This was partially due to central bank actions which saw consumer purse strings tighten, reducing the flow of new capital into crypto markets. Additionally, crypto markets had to contend with contagion from a top cryptocurrency (Terra Luna) crashing to zero due to flaws in their algorithmic stablecoin; and the second largest crypto exchange, FTX, collapsing due to mismanagement and fraud. By the end of the year, dozens of exchanges, and hundreds of crypto-native projects lost all of their funds in these events, or were otherwise forced to close or into bankruptcy.
In March of 2023 issues in the US banking markets impacted stablecoins. One of the most trusted stablecoins, USD Coin (USDC), revealed some of their cash reserves were at Silicon Valley Bank (SVB). SVB was seized by the government that week to avoid a larger bank run and default. Due to heightened fear from last year’s Terra Luna stablecoin failure losing investors billions, many feared a repeat with USDC. This fear grew to affect additional stablecoins, until news was received that the US Government took over SVB and all investors would be made whole using government funds, if necessary.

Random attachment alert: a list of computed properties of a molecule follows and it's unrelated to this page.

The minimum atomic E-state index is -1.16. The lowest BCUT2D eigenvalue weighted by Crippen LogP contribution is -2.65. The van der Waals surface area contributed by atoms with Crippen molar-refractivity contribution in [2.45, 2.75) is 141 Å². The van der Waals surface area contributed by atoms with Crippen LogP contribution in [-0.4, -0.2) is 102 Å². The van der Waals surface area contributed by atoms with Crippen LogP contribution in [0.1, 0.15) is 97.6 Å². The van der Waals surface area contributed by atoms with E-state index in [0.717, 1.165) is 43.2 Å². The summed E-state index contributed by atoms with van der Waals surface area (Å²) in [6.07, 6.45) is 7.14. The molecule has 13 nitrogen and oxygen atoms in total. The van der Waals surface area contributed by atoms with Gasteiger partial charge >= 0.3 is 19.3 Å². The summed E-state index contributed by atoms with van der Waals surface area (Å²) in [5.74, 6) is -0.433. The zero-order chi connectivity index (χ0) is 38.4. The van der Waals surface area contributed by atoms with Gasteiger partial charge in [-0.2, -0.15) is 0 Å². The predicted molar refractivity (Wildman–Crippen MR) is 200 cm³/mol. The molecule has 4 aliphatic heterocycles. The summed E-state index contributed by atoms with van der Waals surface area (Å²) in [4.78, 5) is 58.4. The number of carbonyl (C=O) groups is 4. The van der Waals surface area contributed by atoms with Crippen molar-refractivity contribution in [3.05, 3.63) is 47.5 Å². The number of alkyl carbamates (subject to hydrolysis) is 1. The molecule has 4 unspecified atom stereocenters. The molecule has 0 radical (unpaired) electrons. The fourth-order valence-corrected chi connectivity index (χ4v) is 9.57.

Managing Risk in the Current Climate
Given the uncertain economic outlook and recent distrust of banks, many investors and businesses are turning to perceived safe havens like gold, US treasuries, and in some cases, Bitcoin, to preserve their capital.
If you are an investor with a low appetite for risk, a diversified portfolio across each of these is generally the best option in the unlikely event of a worsening economic climate.
- You can buy Bitcoin from any major crypto exchange, such as Coinbase (coinbase.com) or Binance. Business owners can contact Coinbase for over-the-counter (OTC) support to invest with lower fees.
- You can buy treasuries directly from the US Government here: www.treasurydirect.gov
- You can buy gold from any number of sites, but one of the trusted ones is www.jmbullion.com/gold
Crypto investors looking to hedge risk via cryptocurrency should start with Bitcoin. Bitcoin is the oldest, most trusted and least volatile long-term store of value among cryptocurrencies. If you also want to invest in altcoins, note that they will be more volatile than Bitcoin, but Ethereum or Litecoin offer sufficient liquidity and trust to make them an secondary option for capital preservation.